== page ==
Acknowledgments Introduction Part I. Medicina: Healers and Healing in Early Medieval Europe (500-1100) Chapter One: The Fragmented Heritage of Ancient Medicine I. The Alexandrian Curriculum in Latin Dress 1. Isidore of Seville: The Canon of Medicine 2. The Old Latin Commentary on the Aphorisms of Hippocrates 3. Teaching the Alexandrian Curriculum in Sixth-Century Italy: Agnellus of Ravenna's Commentary on Galen's On Sects 4. An Early Medieval Summary of Medical Theory: The Wisdom of the Art of Medicine II. Medical Practices in a Changing World 5. An Encyclopedia of Practical Medicine from the Age of Justinian: Alexander of Tralles 6. Galen Enlarged for Practice: Pseudo-Galen, Liber tertius on Pneumonia and Pleurisy 7. Echoes of Methodism: "Aurelius" on Rabies 8. Medical Self-Help for the Gentleman Traveler: The Medicine and Natural Remedies of "Pliny" 9. A Late Antique Estate-Holder's Manual of Home Remedies 10. The Doctor as Connoisseur of Pulses and Urines 11. Prognosis and Prophecy Chapter Two: Christianity, Disease, and Medicine I. Saints as Healers 12. A Sixth-Century Byzantine Saint Dispenses Medical Advice: Theodore of Sykeon 13. The Medical World of Gregory of Tours: Plagues, Doctors, and Saints 14. A Reluctant Bishop-Healer: John of Beverley 15. A Carolingian Therapeutic Passion of Saints Cosmas and Damian II. Rituals of Healing 16. St Sigismund, Patron of Sufferers from Fever 17. "Prayers to the Earth and All Herbs" Chapter Three: Medicine in Early Medieval Courts and Cloisters I. The Doctor at Court 18. The Court Physician in Ostrogothic Italy 19. Dietary Advice for a Merovingian King 20. Alcuin on the Doctors at Charlemagne's Court II. Monastic Medicine in the Early Medieval West 21. The Care of the Sick at the Monastery of Vivarium 22. Medical Injunctions in the Rule of St Benedict 23. A Monastic Defense of Medicine against Rigorist Critics: The Lorsch Leechbook 24. The Plan of St Gall: Medical Facilities within an Ideal Monastery 25. Medicine, Morality, and Meditation in a Monastic Herb-Garden: Walahfrid Strabo's The Little Garden III. The Medical Networks of Missionaries and Bishops 26. The Medical Networks of Eighth-Century Anglo-Saxon Missionaries 27. Bishop Pardulus of Laon Dispenses Medical Advice 28. Elias of Jerusalem Sends a Prescription to King Alfred of Wessex 29. Letters of Medical Advice from Bishop Fulbert of Chartres and His Circle Chapter Four: A Regional Case Study: Medicine in Anglo-Saxon England 30. Bald's Leechbook and Leechbook III Part II. Physica: The Advent and Impact of Academic Medicine (1100-1500) Chapter Five: Salerno: Medicine's "Theoretical Turn" and the Rationalization of Practice 31. Tenth-Century Medicine: The Testimony of Richer of Rheims 32. Constantine the African: The Romance of Translating Arabic Medicine 33. Medical Theory and the Formation of the Articella (1): The Isagoge of Joannitius 34. Medical Theory and the Formation of the Articella (2): Bartholomaeus of Salerno Comments on the Isagoge 35. Salernitan Anatomy: The Second Salernitan Demonstration 36. The Practice of Pharmacy Rationalized 37. The Practice of Therapeutics Rationalized: The Practice of Medicine by Bartholomaeus of Salerno 38. The Practice of Surgery Rationalized: The Surgery of Roger Frugard 39. The Salernitan Tradition of Gynecology: The Trotula Chapter Six: Via scolaris: Medicine in the University I. Faculties and Curricula 40. From Philosophy to Physic: Paris from the Late Twelfth Century to the Late Thirteenth Century 41. Montpellier and the "New Galen" 42. The "University of Arts and Medicine" at Bologna II. Medical Scholasticism in Action: Authoritative Texts and Academic Commentaries 43. Is Medicine a Science? (1) Avicenna and His Commentator Gentile of Foligno 44. Is Medicine a Science? (2) Arnau of Vilanova Argues that Medicine Transcends Theory 45. Is Medicine a Science? (3) Henri of Mondeville on Progress in Medicine 46. The Scholastic Quaestio: Aristotle vs. Galen on the Generation of the Embryo 47. Academic Dissection as "Material Commentary" (1): Mondino de'Liuzzi 48. Academic Dissection as "Material Commentary" (2): Anatomical Illustration 49. Scholastic Medicine Popularized: Bartholomaeus Anglicus on Diseases of the Head and of the Mind Chapter Seven: Theory and Practice in Scholastic Medicine 50. Signs and Diagnosis (1): Gilles of Corbeil on Urines 51. Signs and Diagnosis (2): Epitome on Pulses 52. Causes: The Case of Epilepsy 53. Scholastic Therapeutics (1): Rhazes, Book for Almansor 54. Scholastic Therapeutics (2) John of Gaddesden on Smallpox 55. Scholastic Pharmacology: Bernard of Gordon 56. A Primer on Bloodletting (1): Lanfranc of Milan's Scholastic Phlebotomy 57. A Primer on Bloodletting (2): The "Sign Man": An Astrological Guide to Phlebotomy 58. Is Surgery a Science? (1): Lanfranc of Milan Defends the Intellectual Dignity of Surgery 59. Is Surgery a Science? (2): Henri of Mondeville Defends the Scientific Credentials of Surgery 60. Is Surgery a Science? (3): Guy of Chauliac's History of Surgery 61. A Surgical Sampler (1): Guy of Chauliac on the Treatment of Wounds 62. A Surgical Sampler (2): Teodorico Borgognoni and the New Surgical Diseases 63. A Surgical Sampler (3): Ophthalmic Surgery 64. A Surgical Sampler (4): Surgical Anesthesia? Chapter Eight: Contested Frontiers of Scholastic Medicine: Medical Astrology and Medical Alchemy 65. Panacea or Problem? (1): The Case for Medical Astrology 66. Panacea or Problem? (2): Jacques Despars's Reservations about Medical Astrology 67. Roger Bacon: Alchemy and the Medical Payoff of "Experimental Science" 68. Bisticius: A Florentine Goldsmith and Medical Alchemist Part III. Medicine and Society (1100-1500) Chapter Nine: What is Disease? What is Illness? Doctors' Dilemmas and the Meaning of Suffering 69. Interpreting Symptoms: The Difficult Case of Leprosy 70. Metaphor and Malignancy: The Difficult Case of Cancer (1): Jean of Tournemire Diagnoses His Daughter's Breast Cancer and Receives Divine Medical Aid 71. Metaphor and Malignancy: The Difficult Case of Cancer (2): Guillaume Boucher Treats a Parisian Lady with Breast Cancer 72. The Enigma of Mental Illness 73. Prophecy and Healing: The Meaning of Illness According to Hildegard of Bingen Chapter Ten: Who Can Help? Physicians, "Empirics," and the Spectrum of Practitioners 74. Should Clergy and Monks Practice Medicine? 75. The Faculty of Medicine of Paris vs. Jacopa Felicie 76. The Faculty of Medicine of Paris vs. Jean Domremi 77. Jewish Doctors: The Case of Provence Chapter Eleven: What Can They Do? Clinical Encounters in Medieval Europe 78. The Doctor at the Bedside (1): Precept According to Archimatthaeus 79. The Doctor at the Bedside (2): Precept According to Arnau of Vilanova 80. The Doctor at the Bedside (3): Practice Illustrated by Guillaume Boucher 81. Tried and True: Medical Experimenta ("Proven Remedies") by Arnau of Vilanova 82. Customized Therapeutics: The Medieval Medical Consilium (1) 83. Customized Therapeutics: The Medieval Medical Consilium (2): Gentile of Foligno 84. The Special Challenges of Plague (1): The Report of the Paris Medical Faculty, October 1348 85. The Special Challenges of Plague (2): Guy of Chauliac on the Black Death 86. The Special Challenges of Plague (3): John of Burgundy's Treatise on the Epidemic Chapter Twelve: The Ethics of Medical Care (1): Conscience and the Law 87. Professional Character in the Early Middle Ages: Variations on Hippocratic Themes 88. Ethics of Care in the Early Middle Ages: Christian Reflections 89. Professional Conduct in the Later Middle Ages: From Character to Code 90. Licensing and Accountability (1): Malpractice in Crusader Palestine 91. Licensing and Accountability (2): Legislation Governing Doctors in the Thirteenth-Century Kingdom of Sicily 92. Licensing and Accountability (3): Examining and Supervising Practitioners in Fourteenth-Century Valencia 93. John Arderne's Advice on How to Determine the Fee, and Other Matters of Medical Etiquette Chapter Thirteen: The Ethics of Medical Care (2): Hospitals and the Provision of Charity 94. The Organization and Ethos of a Medieval Hospital (1): The Jerusalem Hospital 95. The Organization and Ethos of a Medieval Hospital (2): The H tel-Dieu in Paris 96. The Organization and Ethos of a Medieval Hospital (3): A Twelfth-Century English Leper Hospital 97. Medical Care in a Medieval Hospital (1): The Jerusalem Hospital 98. Medical Care in a Medieval Hospital (2): John of Mirfield at St Bartholomew's Hospital, London Chapter Fourteen: The Cultivation of Health: Lifestyle, Regimen, and the Medical Self 99. Lifestyle Advice for All (1): The Salerno Regimen of Health 100. Lifestyle Advice for All (2): Aldobrandino of Siena on Health throughout the Life Cycle 101. Lifestyle Advice, Customized (1): The Army on Campaign 102. Lifestyle Advice, Customized (2): A Physician of Valencia Advises His Sons, Who Are Studying in Toulouse 103. Medicalizing the Table and the Home: The Tacuinum sanitatis 104. Medicalizing Sex: Constantine the African Chapter Fifteen: Satires and Critiques of Medicine 105. Dr Galen and Burnel the Ass 106. Petrarch Lashes Out against the Doctors 107. The Doctor as Comic Relief in the Croxton Play of the Sacrament Glossary Index of Topics Sources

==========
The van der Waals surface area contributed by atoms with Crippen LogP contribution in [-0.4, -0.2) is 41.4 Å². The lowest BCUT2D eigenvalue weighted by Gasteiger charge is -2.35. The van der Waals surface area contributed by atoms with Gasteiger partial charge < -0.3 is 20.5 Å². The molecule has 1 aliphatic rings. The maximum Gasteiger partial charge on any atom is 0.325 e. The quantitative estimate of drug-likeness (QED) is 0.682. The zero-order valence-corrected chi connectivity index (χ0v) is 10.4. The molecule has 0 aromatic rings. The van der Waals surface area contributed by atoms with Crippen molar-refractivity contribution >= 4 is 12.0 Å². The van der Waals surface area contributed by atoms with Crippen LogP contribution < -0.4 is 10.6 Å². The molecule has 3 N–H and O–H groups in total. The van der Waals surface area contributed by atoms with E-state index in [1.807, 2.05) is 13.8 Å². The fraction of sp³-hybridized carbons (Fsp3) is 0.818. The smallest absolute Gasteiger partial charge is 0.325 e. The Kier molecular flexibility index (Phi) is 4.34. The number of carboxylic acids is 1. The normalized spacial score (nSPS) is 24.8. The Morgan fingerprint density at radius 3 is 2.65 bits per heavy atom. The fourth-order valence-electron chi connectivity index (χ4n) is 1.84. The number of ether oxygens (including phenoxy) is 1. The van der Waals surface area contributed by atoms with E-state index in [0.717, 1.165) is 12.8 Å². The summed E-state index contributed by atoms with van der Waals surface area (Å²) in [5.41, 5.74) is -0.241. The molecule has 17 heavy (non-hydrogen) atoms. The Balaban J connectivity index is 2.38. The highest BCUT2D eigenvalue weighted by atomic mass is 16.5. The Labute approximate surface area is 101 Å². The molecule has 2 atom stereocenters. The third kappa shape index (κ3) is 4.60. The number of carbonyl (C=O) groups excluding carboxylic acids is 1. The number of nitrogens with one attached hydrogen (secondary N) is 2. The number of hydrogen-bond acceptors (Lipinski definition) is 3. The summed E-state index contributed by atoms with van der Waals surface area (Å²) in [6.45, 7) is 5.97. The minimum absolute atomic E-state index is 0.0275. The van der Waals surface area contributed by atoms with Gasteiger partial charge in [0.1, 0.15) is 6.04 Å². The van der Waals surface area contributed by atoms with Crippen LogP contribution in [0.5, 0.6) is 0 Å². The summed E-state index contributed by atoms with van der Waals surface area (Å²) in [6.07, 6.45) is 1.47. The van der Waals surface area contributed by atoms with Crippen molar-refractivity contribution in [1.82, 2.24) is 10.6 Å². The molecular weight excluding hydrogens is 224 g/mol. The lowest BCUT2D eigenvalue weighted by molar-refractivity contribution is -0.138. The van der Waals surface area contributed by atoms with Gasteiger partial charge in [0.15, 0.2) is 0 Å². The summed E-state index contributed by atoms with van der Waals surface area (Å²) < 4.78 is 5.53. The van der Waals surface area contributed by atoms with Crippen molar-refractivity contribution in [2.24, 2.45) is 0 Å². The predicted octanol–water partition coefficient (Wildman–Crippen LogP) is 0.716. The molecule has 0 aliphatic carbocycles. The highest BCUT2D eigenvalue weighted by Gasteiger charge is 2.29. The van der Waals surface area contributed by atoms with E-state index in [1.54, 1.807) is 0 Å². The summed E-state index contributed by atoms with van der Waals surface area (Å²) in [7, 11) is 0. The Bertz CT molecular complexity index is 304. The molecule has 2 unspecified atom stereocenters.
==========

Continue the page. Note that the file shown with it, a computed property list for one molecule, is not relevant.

Medieval Medicine: A Reader presents a welcome collection of primary sources on the theories and practices of medicine in medieval Europe and the Mediterranean. No comprehensive collection like this has been available before. Covering aspects of the professional training and practice of medicine, the intersections with law and the development of ethical codes, the volume is particularly useful for its rich collection of materials from the early Middle Ages, which have not been well represented in studies of medieval medicine. With helpful introductions that come from long experience teaching on the subject, Faith Wallis's collection will be a boon to any teacher or student engaging for the first time with medieval European medical history. -- Monica Green, Arizona State University Scholarship in recent decades has greatly broadened our understanding of the ways people in the Middle Ages perceived their bodies, their illnesses, and their responses to illnesses. Access to original texts has been, until now, largely confined to specialists. Wallis performs the great service of making these writings accessible through accurate and graceful translations. -- Linda Ehrsam Voigts, University of Missouri-Kansas City Rich and refreshing! The material ranges from academic exposition to clinical advice, from riveting narrative to poignant correspondence, and from piety to satire. The readings are given in full, rather than excerpted. Lucid introductions cover the spectrum of the entire textbook, without ever becoming 'textbookish,' and serious analysis is leavened by sensible asides and keen wit. The readings and comments are perfectly matched in celebrating the vibrant sanitas of medieval medicine. -- Luke Demaitre, University of Virginia
Faith Wallis is Associate Professor at McGill University, jointly appointed in the Department of History and the Department of Social Studies of Medicine. She is the co-editor of Medieval Science, Technology and Medicine: An Encyclopedia (Routledge, 2005) and the author of essays and translations on medieval science and medicine.
This collection of relevant texts in the field of medieval medicine proves to be enormously helpful for those who are in need of a good anthology for a class on the history of medicine in the Middle Ages. -- Mediaevistik A truly rewarding work, worth acquiring not only by scholars and teachers of medieval medicine in particular but more broadly by anyone teaching in the field of medieval European history and society. It will also make for compelling reading to anyone curious to explore the sheer range and variety of European medicine in a time of ferment, fascinating intercultural discourse, and far-reaching change. -- The Medieval Review The excellent final product seems to witness years of long work in the testing ground of the classroom. The result is an original and lively collection of medieval texts in modern English about and around medicine, one that also conveys effectively the social complexity and intellectual subtlety of the subject. The collection is an excellent and comprehensive overview both for students and scholars that shows vividly what medicine was for medieval actors and what it is today for historians of medieval medicine. -- Social History of Medicine